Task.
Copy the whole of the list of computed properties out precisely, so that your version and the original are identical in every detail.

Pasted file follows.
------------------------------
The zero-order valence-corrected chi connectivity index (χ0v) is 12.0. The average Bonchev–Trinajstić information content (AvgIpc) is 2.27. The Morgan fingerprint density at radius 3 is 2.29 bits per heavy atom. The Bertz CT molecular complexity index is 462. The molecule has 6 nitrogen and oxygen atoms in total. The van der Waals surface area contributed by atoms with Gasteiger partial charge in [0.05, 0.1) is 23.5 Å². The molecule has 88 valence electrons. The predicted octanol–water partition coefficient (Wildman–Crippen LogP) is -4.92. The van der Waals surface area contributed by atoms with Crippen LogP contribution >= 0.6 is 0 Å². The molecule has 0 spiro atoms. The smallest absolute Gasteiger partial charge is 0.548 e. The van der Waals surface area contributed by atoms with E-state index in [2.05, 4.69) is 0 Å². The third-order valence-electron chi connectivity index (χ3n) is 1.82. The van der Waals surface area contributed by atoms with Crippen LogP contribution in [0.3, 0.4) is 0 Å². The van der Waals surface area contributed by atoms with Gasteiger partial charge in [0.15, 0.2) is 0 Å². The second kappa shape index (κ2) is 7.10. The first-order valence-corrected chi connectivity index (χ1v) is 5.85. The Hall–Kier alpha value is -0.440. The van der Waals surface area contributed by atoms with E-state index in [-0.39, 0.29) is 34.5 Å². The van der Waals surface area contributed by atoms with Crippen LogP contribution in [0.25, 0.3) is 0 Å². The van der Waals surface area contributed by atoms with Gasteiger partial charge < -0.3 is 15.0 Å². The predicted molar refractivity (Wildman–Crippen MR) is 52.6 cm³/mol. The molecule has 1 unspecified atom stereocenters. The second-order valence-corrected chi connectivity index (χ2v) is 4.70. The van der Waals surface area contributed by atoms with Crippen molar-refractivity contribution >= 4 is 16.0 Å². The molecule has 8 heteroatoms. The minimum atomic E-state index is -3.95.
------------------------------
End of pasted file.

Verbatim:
The zero-order valence-corrected chi connectivity index (χ0v) is 12.0. The average Bonchev–Trinajstić information content (AvgIpc) is 2.27. The Morgan fingerprint density at radius 3 is 2.29 bits per heavy atom. The Bertz CT molecular complexity index is 462. The molecule has 6 nitrogen and oxygen atoms in total. The van der Waals surface area contributed by atoms with Gasteiger partial charge in [0.05, 0.1) is 23.5 Å². The molecule has 88 valence electrons. The predicted octanol–water partition coefficient (Wildman–Crippen LogP) is -4.92. The van der Waals surface area contributed by atoms with Crippen LogP contribution >= 0.6 is 0 Å². The molecule has 0 spiro atoms. The smallest absolute Gasteiger partial charge is 0.548 e. The van der Waals surface area contributed by atoms with E-state index in [2.05, 4.69) is 0 Å². The third-order valence-electron chi connectivity index (χ3n) is 1.82. The van der Waals surface area contributed by atoms with Crippen LogP contribution in [0.3, 0.4) is 0 Å². The van der Waals surface area contributed by atoms with Gasteiger partial charge in [0.15, 0.2) is 0 Å². The second kappa shape index (κ2) is 7.10. The first-order valence-corrected chi connectivity index (χ1v) is 5.85. The Hall–Kier alpha value is -0.440. The van der Waals surface area contributed by atoms with E-state index in [-0.39, 0.29) is 34.5 Å². The van der Waals surface area contributed by atoms with Crippen LogP contribution in [0.25, 0.3) is 0 Å². The van der Waals surface area contributed by atoms with Gasteiger partial charge < -0.3 is 15.0 Å². The predicted molar refractivity (Wildman–Crippen MR) is 52.6 cm³/mol. The molecule has 1 unspecified atom stereocenters. The second-order valence-corrected chi connectivity index (χ2v) is 4.70. The van der Waals surface area contributed by atoms with Crippen molar-refractivity contribution >= 4 is 16.0 Å². The molecule has 8 heteroatoms. The minimum atomic E-state index is -3.95.